Nat Margetts13/01/2020 11:25:20
5 forum posts

These will help a lot with my university course, thank you!

Frank Gorse13/01/2020 12:32:48
33 forum posts

“Mechanisms...” looks like an excellent source but will somebody please look at fig7 and tell me,is it just me?

Bill Davies 213/01/2020 13:21:21
171 forum posts
10 photos

I see the problem, Frank. Somehow, it's made it into the 5th edition.

Bill Davies 213/01/2020 13:27:19
171 forum posts
10 photos

I remember, in my eng science studies of years ago, of calculating friction of drive belts depending on the angle of wrap. I'm not a yachtsman, so I suppose windlasses operate on the same principle, so that a smaller friction stops the belt from slipping when the windlass is rotated, and provides the much larger force to pull the rope. Or is there a fancy arrangement to hold the belt, reversing the loose end's direction?


John McNamara14/01/2020 05:40:39
1311 forum posts
113 photos

Hi All
Yes I know I have not been around here much.
2019 was a pretty tough year, a high workload and a fair smattering of other issues.

Anyway back to the topic. There was a time when elaborate mechanisms were time consuming to build and therefore costly. Creating complex shaped parts has now become a very much automated process. From CNC laser and plasma cutting, CNC punch pressing, CNC metal machining machining to microns if necessary, all created with CAD CAM Design.

There is a shortage of contemporary published books on Mechanisms. And those that are published tend to feature reprints of older authors.

Those old books may be more relevant to today's engineering needs than you think.


Edited By John McNamara on 14/01/2020 05:41:00

David George 114/01/2020 07:08:50
1113 forum posts
369 photos

How is the mill coming along, is it a runner yet?


Grindstone Cowboy14/01/2020 09:23:22
215 forum posts
18 photos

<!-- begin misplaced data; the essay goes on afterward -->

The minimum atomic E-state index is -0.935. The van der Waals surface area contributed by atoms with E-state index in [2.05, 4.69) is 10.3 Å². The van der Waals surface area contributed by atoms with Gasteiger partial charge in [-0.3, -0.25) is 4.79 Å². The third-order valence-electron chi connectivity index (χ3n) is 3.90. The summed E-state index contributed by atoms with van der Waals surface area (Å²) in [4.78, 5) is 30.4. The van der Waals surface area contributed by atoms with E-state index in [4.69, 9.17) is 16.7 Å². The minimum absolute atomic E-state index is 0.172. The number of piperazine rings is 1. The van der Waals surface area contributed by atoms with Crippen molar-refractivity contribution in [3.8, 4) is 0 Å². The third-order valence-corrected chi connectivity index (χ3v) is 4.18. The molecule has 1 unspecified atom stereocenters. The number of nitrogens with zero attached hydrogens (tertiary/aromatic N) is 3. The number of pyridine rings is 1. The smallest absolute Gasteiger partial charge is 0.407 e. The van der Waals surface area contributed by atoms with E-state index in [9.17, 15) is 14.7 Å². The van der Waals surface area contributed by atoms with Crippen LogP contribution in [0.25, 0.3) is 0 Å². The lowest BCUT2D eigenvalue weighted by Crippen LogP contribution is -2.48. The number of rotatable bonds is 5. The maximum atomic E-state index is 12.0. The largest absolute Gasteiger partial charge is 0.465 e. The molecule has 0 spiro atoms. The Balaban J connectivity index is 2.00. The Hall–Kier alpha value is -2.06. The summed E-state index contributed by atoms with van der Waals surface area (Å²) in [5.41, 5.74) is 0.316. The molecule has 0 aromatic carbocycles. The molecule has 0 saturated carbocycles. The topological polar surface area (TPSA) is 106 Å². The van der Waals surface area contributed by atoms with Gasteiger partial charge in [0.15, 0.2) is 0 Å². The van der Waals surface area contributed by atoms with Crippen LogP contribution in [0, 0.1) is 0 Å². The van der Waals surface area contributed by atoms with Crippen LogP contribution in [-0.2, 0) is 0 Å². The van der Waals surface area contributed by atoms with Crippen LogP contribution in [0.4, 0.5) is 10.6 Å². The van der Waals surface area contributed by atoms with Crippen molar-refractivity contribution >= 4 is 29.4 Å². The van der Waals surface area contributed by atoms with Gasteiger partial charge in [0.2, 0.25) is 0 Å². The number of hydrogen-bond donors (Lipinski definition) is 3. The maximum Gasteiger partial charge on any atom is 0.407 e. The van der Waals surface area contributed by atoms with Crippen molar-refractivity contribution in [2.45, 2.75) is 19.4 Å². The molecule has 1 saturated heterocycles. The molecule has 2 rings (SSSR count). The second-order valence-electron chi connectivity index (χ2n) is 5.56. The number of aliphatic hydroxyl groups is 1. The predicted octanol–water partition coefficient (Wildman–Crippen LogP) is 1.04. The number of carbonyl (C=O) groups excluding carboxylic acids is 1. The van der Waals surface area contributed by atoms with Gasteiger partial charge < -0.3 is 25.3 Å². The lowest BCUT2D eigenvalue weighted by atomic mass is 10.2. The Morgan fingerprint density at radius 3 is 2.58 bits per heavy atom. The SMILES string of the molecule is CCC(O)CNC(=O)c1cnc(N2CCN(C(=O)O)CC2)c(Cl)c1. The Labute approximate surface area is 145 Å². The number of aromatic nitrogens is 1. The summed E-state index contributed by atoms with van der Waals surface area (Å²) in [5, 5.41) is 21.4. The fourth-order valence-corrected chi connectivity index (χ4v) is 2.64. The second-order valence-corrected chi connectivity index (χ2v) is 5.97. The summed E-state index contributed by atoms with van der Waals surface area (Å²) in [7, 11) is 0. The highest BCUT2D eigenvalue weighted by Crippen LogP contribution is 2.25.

Posted by Frank Gorse on 13/01/2020 12:32:48:

“Mechanisms...” looks like an excellent source but will somebody please look at fig7 and tell me,is it just me?

I don't know how they do it, but looking at this video from about 7:25 to 7:48, it doesn't matter which way you turn the handle.... the winch just knows disgust

(Obviously some clever gearing, and the diagram in the book probably wasn't intended to cover such mechanisms)

SillyOldDuffer14/01/2020 10:29:37
5350 forum posts
1090 photos
Posted by John McNamara on 14/01/2020 05:40:39:


Those old books may be more relevant to today's engineering needs than you think.


I agree 100% with that, at least for mechanical references. Partly I think because older books tend to be more directly linked to practical goals. I could make most of the objects in my 1930's Technical Drawing book. Modern books are much more theoretical. They assume there are 'n' ways of making any object, and rarely describe the processes in any detail. Instead, they focus on the maths and methods used to design advanced objects from scratch. Knowing how to calculate the stresses in a crankshaft is less useful to me than understanding how to make one in my garage!

Can't say older books on subjects like electronics and computers are equally timeless. Don't buy a Chromebook and expect your MS-DOS Manual to be of any help whatever...

When it comes to stitching theory and practice together I find the forum invaluable. I like book learning and it's incredibly useful for scene setting, but when it comes to getting Chinese tools to deliver, JasonB is my hero! Wonderful to have a forum covering all things practical from 3-phase to Zirconium!


John McNamara14/01/2020 12:50:44
1311 forum posts
113 photos

Hi David George.

If the mill was running I would have shown it here.
My posts re the mill are up to date.
Alas it has had to just sit there reminding me. Hopefully I can get back on it soon.